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Open Roads Forum  >  Truck Campers

 > Over weight? Does it bother you?

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restlessways

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Posted: 02/21/20 11:34pm Link  |  Quote  |  Print  |  Notify Moderator

I would never exceed tire or axle ratings. My dually has a GVWR of 11,500, and I am fairly sure whatever camper I end up with will put me over it. That's why I am going to have a spring shop install another leaf in the packs. I will weight my truck first, then truck with camper to know exactly what I have, then I will account for some gear and tell the spring shop what additional payload I am looking for.

Kayteg1

California > Nevada

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Posted: 02/22/20 03:01am Link  |  Quote  |  Print  |  Notify Moderator

specta wrote:

Kayteg1 wrote:


It took till about 2008 when I got pulled over by DOT officer,


What state was that in??


California.
I think California is unique state, where starting around 2005 they issue stickers for declared GCVW.
Meaning you have to estimate weight of your trailer and pay adequately for the sticker.
Few years ago 30k lb sticker cost me over $600.
Did not notice any other state follows the rules.





NRALIFR

Truck Camping Out West

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Posted: 02/22/20 06:21am Link  |  Quote  |  Print  |  Notify Moderator

Does it bother me? No, not now.

The truck and camper in my sig is a few hundred lbs over 14K, so it’s technically overloaded. But, as has been discussed many times before, the F450 pickup GVWR is intentionally capped at 14K to keep it a class 3 so it won’t compete with the cab and chassis F450. I used to have a 2010 F450, and can tell you that the frame, suspension, and axles were the same, and it had a GVWR of 14.5K. I never weighed it with the camper on, but I suspect it was just under 14.5.

My previous truck that hauled this camper was a 1995 F350 CC DRW with a GVWR of 10K. It scaled at over 12.6K with all our gear loaded for a long trip, and as shown in the pic below, I wasn’t worried about it either.

[image]

The truck by itself weighed 7280 lbs with two people and full fuel tanks. With the camper loaded, the front axle weight went up by less than 50 lbs. But at least it went up, not down.

[image]

There’s a lot that can’t be seen in the picture though that contributed to my “no worries” attitude. In addition to the Alcoa Hotshot wheels and Michelin XPS tires that you can see, the inner wheels on the rear axle were higher rated Accuride steel from the F450 van of that generation. I had two extra leafs in the overload springs and airbags, plus Rancho 9000 shocks. The brakes had been improved somewhat, but there was only so much you could do with the rear drum brakes. I put a US Gear exhaust brake on it to keep from using the service brakes so much on long downhill grades.

Before doing all that (and many more performance upgrades), I was looking at newer trucks. Ford was in the 6.0 Powerstroke era by then, and I chose to sit it out. When the F450 pickups came out, I jumped on one as soon as I could afford to because as far as I was concerned they had everything I was wanting on a heavy TC hauler and then some. Higher rated axles, better brakes, 19.5’s, exhaust brake, and a much tighter turning radius. The only thing I didn’t like about the 2010 was the 6.4 Powerstroke, which is why I have a 2016 now.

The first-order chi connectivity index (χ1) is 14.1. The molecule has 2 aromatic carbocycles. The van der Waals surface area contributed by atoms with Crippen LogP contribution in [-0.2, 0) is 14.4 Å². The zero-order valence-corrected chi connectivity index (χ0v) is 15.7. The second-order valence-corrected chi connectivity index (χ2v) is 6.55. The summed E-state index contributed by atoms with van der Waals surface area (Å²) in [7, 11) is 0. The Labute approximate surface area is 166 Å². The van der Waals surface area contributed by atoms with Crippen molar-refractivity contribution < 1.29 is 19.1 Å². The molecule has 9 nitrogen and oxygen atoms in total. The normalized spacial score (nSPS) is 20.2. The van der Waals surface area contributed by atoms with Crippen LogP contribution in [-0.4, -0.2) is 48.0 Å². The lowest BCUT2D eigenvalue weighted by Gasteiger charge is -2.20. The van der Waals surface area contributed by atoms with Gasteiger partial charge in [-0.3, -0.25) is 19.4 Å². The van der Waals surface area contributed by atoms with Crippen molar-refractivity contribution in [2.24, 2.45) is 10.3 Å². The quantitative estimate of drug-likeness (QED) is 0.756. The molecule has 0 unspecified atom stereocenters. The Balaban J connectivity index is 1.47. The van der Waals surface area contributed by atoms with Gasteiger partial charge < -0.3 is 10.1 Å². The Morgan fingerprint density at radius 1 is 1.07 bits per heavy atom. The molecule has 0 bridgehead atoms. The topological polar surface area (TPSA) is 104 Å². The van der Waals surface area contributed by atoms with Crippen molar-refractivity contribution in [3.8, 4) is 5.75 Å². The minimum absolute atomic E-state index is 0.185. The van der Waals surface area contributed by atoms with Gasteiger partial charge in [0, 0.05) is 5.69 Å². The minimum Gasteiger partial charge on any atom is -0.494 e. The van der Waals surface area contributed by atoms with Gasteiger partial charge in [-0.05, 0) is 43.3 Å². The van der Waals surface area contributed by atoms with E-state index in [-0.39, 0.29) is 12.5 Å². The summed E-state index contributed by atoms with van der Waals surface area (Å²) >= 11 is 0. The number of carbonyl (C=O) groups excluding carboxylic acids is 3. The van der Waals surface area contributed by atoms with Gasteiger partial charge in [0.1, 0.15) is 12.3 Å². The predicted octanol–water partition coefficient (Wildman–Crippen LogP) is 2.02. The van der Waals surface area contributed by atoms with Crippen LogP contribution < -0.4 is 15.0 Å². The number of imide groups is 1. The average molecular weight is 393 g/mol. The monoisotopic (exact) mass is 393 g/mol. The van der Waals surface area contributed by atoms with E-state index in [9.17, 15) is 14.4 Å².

[emoticon][emoticon]


2001 Lance 1121 on a 2016 F450


jaycocreek

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Posted: 02/22/20 09:15am Link  |  Quote  |  Print  |  Notify Moderator

NRALIFR wrote:

Does it bother me? No, not now.

My previous truck that hauled this camper was a 1995 F350 CC DRW with a GVWR of 10K. It scaled at over 12.6K with all our gear loaded for a long trip, and as shown in the pic below, I wasn’t worried about it either.

[image]

The truck by itself weighed 7280 lbs with two people and full fuel tanks. With the camper loaded, the front axle weight went up by less than 50 lbs. But at least it went up, not down.

[image]

There’s a lot that can’t be seen in the picture though that contributed to my “no worries” attitude. In addition to the Alcoa Hotshot wheels and Michelin XPS tires that you can see, the inner wheels on the rear axle were higher rated Accuride steel from the F450 van of that generation. I had two extra leafs in the overload springs and airbags, plus Rancho 9000 shocks. The brakes had been improved somewhat, but there was only so much you could do with the rear drum brakes. I put a US Gear exhaust brake on it to keep from using the service brakes so much on long downhill grades.

Before doing all that (and many more performance upgrades), I was looking at newer trucks. Ford was in the 6.0 Powerstroke era by then, and I chose to sit it out. When the F450 pickups came out, I jumped on one as soon as I could afford to because as far as I was concerned they had everything I was wanting on a heavy TC hauler and then some. Higher rated axles, better brakes, 19.5’s, exhaust brake, and a much tighter turning radius. The only thing I didn’t like about the 2010 was the 6.4 Powerstroke, which is why I have a 2016 now.

[emoticon][emoticon]


Thanks for posting that on your old '95 Ford DRW..I have basically the same thing and the axle rating from Sterling is 8250# for the second gen 10.25.Easy enough to upgrade to the 10.5 gears but I have been curious just how large of a TC I could put on it without exceeding the 8250 by much..My guess was an AF-990 would just about do that and your Lance 1121 would put it over by 450#...I am only 6000# even now with my 9.6 non-slide..